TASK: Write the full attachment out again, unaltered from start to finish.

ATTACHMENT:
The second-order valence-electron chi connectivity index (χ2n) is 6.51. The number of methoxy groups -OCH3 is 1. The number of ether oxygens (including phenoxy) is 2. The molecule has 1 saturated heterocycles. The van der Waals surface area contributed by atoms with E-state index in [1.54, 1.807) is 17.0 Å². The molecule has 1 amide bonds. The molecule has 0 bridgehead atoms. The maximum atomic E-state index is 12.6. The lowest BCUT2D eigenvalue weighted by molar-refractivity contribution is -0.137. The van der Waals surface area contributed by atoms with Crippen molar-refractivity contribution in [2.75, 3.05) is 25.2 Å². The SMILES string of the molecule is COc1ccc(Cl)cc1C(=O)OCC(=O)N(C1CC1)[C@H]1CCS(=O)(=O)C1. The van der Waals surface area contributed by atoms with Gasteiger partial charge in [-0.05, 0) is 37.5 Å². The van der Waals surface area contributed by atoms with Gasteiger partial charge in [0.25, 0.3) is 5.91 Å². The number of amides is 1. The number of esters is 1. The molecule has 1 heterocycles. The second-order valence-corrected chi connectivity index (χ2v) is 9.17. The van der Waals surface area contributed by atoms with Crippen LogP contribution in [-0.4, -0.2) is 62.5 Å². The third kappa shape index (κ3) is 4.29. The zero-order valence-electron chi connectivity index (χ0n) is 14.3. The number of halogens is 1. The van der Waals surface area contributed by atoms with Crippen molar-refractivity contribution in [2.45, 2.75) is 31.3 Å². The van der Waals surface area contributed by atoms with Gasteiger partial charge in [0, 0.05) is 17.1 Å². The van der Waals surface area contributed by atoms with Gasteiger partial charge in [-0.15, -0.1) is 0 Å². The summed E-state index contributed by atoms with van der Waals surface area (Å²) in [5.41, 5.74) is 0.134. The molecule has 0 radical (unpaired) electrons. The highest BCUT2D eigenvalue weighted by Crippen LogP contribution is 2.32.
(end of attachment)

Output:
The second-order valence-electron chi connectivity index (χ2n) is 6.51. The number of methoxy groups -OCH3 is 1. The number of ether oxygens (including phenoxy) is 2. The molecule has 1 saturated heterocycles. The van der Waals surface area contributed by atoms with E-state index in [1.54, 1.807) is 17.0 Å². The molecule has 1 amide bonds. The molecule has 0 bridgehead atoms. The maximum atomic E-state index is 12.6. The lowest BCUT2D eigenvalue weighted by molar-refractivity contribution is -0.137. The van der Waals surface area contributed by atoms with Crippen molar-refractivity contribution in [2.75, 3.05) is 25.2 Å². The SMILES string of the molecule is COc1ccc(Cl)cc1C(=O)OCC(=O)N(C1CC1)[C@H]1CCS(=O)(=O)C1. The van der Waals surface area contributed by atoms with Gasteiger partial charge in [-0.05, 0) is 37.5 Å². The van der Waals surface area contributed by atoms with Gasteiger partial charge in [0.25, 0.3) is 5.91 Å². The number of amides is 1. The number of esters is 1. The molecule has 1 heterocycles. The second-order valence-corrected chi connectivity index (χ2v) is 9.17. The van der Waals surface area contributed by atoms with Crippen LogP contribution in [-0.4, -0.2) is 62.5 Å². The third kappa shape index (κ3) is 4.29. The zero-order valence-electron chi connectivity index (χ0n) is 14.3. The number of halogens is 1. The van der Waals surface area contributed by atoms with Crippen molar-refractivity contribution in [2.45, 2.75) is 31.3 Å². The van der Waals surface area contributed by atoms with Gasteiger partial charge in [0, 0.05) is 17.1 Å². The van der Waals surface area contributed by atoms with Gasteiger partial charge in [-0.15, -0.1) is 0 Å². The summed E-state index contributed by atoms with van der Waals surface area (Å²) in [5.41, 5.74) is 0.134. The molecule has 0 radical (unpaired) electrons. The highest BCUT2D eigenvalue weighted by Crippen LogP contribution is 2.32.